My friends, hold fast the doctrine of a purely spiritual Divinity. It is one of the great supports and instruments of a vital piety. It brings God near, as no other doctrine can. One of the leading purposes of Christianity, is to give us an ever-growing sense of God's immediate presence, a consciousness of him in our souls. Now, just as far as corporeal or limited attributes enter into our conception of him, we remove him from us. He becomes an outward, distant being, instead of being viewed and felt as dwelling in the soul itself

. It is an unspeakable benefit of the doctrine of a purely spiritual God, that he can be regarded as inhabiting, filling our spiritual nature; and through this union with our minds, he can and does become the object of an intimacy and friendship, such as no embodied being can call forth.

III. Unitarianism is the system most favourable to piety, because it presents a distinct and intelligible object of worship, a being, whose nature, whilst inexpressibly sublime, is yet simple and suited to human apprehension. An infinite Father is the most exalted of all conceptions,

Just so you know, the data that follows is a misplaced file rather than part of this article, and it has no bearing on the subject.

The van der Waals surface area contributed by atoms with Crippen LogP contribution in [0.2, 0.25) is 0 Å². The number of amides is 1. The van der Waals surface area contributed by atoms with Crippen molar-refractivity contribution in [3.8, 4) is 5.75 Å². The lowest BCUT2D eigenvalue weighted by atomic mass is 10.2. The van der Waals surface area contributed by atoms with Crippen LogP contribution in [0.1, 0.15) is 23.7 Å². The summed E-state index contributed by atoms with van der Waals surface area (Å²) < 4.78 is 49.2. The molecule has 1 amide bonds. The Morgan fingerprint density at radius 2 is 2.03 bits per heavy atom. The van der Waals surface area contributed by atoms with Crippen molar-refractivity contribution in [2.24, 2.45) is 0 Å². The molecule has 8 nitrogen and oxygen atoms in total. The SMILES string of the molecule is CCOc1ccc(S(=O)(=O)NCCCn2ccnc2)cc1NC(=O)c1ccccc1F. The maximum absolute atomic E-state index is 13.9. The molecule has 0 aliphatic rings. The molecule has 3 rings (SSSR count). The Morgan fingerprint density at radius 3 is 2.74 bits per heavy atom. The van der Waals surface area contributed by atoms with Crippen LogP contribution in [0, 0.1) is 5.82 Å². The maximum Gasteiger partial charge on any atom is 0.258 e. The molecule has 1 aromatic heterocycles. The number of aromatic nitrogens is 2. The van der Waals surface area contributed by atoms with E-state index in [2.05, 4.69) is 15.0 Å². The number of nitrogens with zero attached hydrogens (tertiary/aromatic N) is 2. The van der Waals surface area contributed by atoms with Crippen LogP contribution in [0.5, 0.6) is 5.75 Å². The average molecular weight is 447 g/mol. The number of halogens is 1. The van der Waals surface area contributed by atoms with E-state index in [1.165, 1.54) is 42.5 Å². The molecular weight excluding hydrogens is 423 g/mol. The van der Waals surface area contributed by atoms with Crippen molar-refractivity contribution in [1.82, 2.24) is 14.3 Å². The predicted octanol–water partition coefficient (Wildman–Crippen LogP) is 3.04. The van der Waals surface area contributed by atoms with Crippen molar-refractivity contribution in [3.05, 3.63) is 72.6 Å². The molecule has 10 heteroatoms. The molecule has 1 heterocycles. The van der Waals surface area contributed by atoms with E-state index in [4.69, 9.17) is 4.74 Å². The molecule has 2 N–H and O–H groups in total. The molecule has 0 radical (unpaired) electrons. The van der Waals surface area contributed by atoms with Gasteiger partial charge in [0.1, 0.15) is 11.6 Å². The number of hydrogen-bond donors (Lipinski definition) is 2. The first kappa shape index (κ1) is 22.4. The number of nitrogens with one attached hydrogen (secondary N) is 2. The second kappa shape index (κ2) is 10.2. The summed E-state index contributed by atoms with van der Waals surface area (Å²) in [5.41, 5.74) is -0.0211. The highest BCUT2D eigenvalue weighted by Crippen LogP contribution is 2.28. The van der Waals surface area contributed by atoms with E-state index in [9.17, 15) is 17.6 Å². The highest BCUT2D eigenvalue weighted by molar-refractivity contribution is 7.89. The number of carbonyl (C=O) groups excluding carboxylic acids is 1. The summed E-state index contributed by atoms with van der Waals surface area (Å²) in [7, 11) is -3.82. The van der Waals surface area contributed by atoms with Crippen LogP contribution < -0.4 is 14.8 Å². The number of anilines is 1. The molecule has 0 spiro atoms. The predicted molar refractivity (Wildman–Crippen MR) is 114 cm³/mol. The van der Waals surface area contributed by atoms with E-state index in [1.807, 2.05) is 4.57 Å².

yet the least perplexing. It involves no incongruous ideas. It is illustrated by analogies from our own nature. It coincides with that fundamental law of the intellect, through which we demand a cause proportioned to effects. It is also as interesting as it is rational; so that it is peculiarly congenial with the improved mind. The sublime simplicity of God, as he is taught in Unitarianism, by relieving the understanding from perplexity, and by placing him within the reach of thought and affection, gives him peculiar power over the soul. Trinitarianism, on the other hand, is a riddle. "Men call it a mystery ; but it is mysterious, not like the great truths of religion, by its vastness and grandeur, but by the irreconcileable idea which it involves. One God, consisting of three persons or agents, is so strange a being, so unlike our own minds, and all others with which we hold intercourse ; is so misty, so incongruous, so contradictory, that he cannot be apprehended with that distinctness and that feeling of reality, which belong to the opposite system. Such a heterogeneous being, who is at the same moment one and many; who includes in his own nature the relations of Father and Son, or, in other words, is Father and Son to himself; who, in one of his persons, is at the same moment the Supreme God and a mortal man, omniscient and ignorant, almighty and impotent; such a being is certainly the most puzzling and distracting object ever presented to human thought. Trinitarianism, instead of teaching an intelligible God, offers to the mind a strange compound of hostile attributes, bearing plain marks of those ages of darkness, when Christianity shed but a faint ray, and the diseased fancy teemed with prodigies and unnatural creations. In contemplating a being, who presents such different and inconsistent aspects, the mind finds nothing to rest upon ;